A room full of planners, architects and developers

Wednesday 15th of May 2019

Tpas business development manager, Michael Hill blogs about his experience delivering a session on resident engagement at a housing forum event. 


On 9th May I got the chance to spend a day at the Housing Forum’s Challenge of Change Conference with a room full of planners, architects and development professionals. I know what you are thinking – ‘hey that guy knows how to live it up!’


On the face of it, it may sound to many people a complete bore-fest but to be honest, it was enlightening and pleasing in so many ways. I was there to chair a breakout session on the topic ‘Involving Residents in Developing Homes’.



It was extremely pleasing to see that involving residents was given a platform at such an event. The events of the last few years and the subsequent re-found desire to ensure that residents are ‘in the room’ and part of decision making was gratifying. Part of me felt sad that I was pleased that resident involvement was back on the agenda, but we are where we are.


Housing Crises

One speaker that stood out for me was Helen Evans of Network Homes. She was talking about what the Housing Crisis meant for them, but clarified that to explain that there are multiple crises including affordability, availability and condition. It was worrying to hear about properties less than 4 years old failing on standard – that surely is a crisis.


One stat showed that it now costs Network Homes £150,000 more to build a new rented home to make up for reduced grant funding and increased building costs. This was a comparison from 2008-11 & 2016-21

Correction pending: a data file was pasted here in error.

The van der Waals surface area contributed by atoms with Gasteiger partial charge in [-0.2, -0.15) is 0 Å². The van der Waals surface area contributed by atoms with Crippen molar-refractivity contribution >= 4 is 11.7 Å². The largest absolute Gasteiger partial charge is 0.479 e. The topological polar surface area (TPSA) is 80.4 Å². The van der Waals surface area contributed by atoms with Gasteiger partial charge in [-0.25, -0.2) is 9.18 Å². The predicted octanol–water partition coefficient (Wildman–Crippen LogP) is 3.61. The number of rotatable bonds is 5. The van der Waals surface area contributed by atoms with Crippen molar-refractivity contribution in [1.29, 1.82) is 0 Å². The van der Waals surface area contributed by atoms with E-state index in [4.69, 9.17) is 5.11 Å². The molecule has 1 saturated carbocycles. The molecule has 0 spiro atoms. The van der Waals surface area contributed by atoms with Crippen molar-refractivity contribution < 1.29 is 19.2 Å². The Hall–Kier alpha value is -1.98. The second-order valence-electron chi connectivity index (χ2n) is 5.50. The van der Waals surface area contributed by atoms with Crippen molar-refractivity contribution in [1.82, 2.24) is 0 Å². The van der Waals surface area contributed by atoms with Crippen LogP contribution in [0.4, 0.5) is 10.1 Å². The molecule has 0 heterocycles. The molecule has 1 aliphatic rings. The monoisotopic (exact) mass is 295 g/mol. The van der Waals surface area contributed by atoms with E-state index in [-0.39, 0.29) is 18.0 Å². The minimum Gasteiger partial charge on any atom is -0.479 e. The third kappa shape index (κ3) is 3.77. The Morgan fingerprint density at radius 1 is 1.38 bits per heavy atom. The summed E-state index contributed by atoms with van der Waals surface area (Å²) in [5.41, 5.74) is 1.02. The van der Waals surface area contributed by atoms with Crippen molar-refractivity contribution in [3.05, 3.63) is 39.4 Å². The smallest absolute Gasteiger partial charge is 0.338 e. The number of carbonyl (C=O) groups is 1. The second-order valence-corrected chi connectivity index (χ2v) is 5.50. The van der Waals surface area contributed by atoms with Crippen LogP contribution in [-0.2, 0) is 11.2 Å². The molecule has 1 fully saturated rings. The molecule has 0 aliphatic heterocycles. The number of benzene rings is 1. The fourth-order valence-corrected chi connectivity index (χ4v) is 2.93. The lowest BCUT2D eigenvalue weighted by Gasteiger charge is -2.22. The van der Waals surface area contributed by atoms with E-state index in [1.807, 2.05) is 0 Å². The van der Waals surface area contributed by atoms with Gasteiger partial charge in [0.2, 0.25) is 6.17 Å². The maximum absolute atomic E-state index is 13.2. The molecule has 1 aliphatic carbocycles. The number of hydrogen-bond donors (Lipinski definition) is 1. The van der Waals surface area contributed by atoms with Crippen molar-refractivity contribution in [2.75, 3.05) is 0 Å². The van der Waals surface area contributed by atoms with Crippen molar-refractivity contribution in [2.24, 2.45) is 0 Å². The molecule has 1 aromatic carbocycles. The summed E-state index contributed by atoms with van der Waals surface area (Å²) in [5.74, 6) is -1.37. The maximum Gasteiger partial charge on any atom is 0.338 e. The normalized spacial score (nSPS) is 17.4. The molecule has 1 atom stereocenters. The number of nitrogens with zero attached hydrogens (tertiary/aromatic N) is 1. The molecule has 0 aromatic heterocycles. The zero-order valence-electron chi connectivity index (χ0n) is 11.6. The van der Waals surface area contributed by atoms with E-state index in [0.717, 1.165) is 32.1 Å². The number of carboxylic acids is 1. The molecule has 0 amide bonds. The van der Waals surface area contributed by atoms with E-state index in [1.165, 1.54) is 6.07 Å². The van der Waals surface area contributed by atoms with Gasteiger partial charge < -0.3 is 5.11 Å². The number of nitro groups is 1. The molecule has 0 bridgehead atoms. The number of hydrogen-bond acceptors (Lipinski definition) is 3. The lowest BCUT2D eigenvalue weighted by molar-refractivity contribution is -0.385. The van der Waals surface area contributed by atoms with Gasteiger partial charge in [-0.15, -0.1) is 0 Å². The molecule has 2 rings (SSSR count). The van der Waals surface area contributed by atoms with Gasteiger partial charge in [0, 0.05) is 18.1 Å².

Involving residents

My session was made up of a community engagement organisation, an urban designer/architect & the Land Trust Organisation and designed to give the different viewpoints. Some of the key things I noted were:

  • Involving residents is not just about the product, it’s the process too
  • Trust & transparency is key
  • There needs to be ownership of the journey by all
  • Emphasise and buy in to the local vernacular, style and context
  • Develop good narratives with the community, understand and embrace the whole
  • Be creative, utilise different methodologies to engage the whole of the community


I was really impressed with all three speakers and delighted to see the synergy between all in their steadfast belief in effective, focussed and meaningful community engagement.


Used (but maybe not abused)

Tom Chance from the Community Land Trust delivered an interesting piece in his 10 minute slot. He referenced a series of promotional statements that a local developer had used to market some new build homes. All were commending the virtues of the local community, the street food market, the music festival, the buzzing high street etc. All those benefits had been created and delivered by the local community.


The interesting part was this – the outcomes of community effort were being used by the developer to sell properties, yet during the design and build, the local community were not part of any interactions. It seemed ironic that the efforts of the community were useful after the build but their skill, knowledge and local information were not utilised at the start.


I left feeling really proud that residents were on the agenda but even more determined that we make sure that this is not a one-off.

Read more from Michael here